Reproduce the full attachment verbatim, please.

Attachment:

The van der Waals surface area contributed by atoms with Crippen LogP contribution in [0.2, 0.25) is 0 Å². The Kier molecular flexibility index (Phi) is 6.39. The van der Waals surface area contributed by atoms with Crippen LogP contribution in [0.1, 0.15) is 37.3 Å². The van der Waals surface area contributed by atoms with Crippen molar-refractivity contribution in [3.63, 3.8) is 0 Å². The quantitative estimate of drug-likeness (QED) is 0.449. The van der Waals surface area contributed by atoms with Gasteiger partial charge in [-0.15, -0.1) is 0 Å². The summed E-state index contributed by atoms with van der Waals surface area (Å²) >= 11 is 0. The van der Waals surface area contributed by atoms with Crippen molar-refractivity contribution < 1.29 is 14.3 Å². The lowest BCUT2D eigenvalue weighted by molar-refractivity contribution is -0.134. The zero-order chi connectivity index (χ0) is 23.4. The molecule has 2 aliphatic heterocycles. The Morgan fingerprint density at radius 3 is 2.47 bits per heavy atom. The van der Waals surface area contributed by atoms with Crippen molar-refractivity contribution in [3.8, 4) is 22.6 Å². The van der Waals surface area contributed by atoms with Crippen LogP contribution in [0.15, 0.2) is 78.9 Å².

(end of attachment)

The van der Waals surface area contributed by atoms with Crippen LogP contribution in [0.2, 0.25) is 0 Å². The Kier molecular flexibility index (Phi) is 6.39. The van der Waals surface area contributed by atoms with Crippen LogP contribution in [0.1, 0.15) is 37.3 Å². The van der Waals surface area contributed by atoms with Crippen molar-refractivity contribution in [3.63, 3.8) is 0 Å². The quantitative estimate of drug-likeness (QED) is 0.449. The van der Waals surface area contributed by atoms with Gasteiger partial charge in [-0.15, -0.1) is 0 Å². The summed E-state index contributed by atoms with van der Waals surface area (Å²) >= 11 is 0. The van der Waals surface area contributed by atoms with Crippen molar-refractivity contribution < 1.29 is 14.3 Å². The lowest BCUT2D eigenvalue weighted by molar-refractivity contribution is -0.134. The zero-order chi connectivity index (χ0) is 23.4. The molecule has 2 aliphatic heterocycles. The Morgan fingerprint density at radius 3 is 2.47 bits per heavy atom. The van der Waals surface area contributed by atoms with Crippen molar-refractivity contribution in [3.8, 4) is 22.6 Å². The van der Waals surface area contributed by atoms with Crippen LogP contribution in [0.15, 0.2) is 78.9 Å².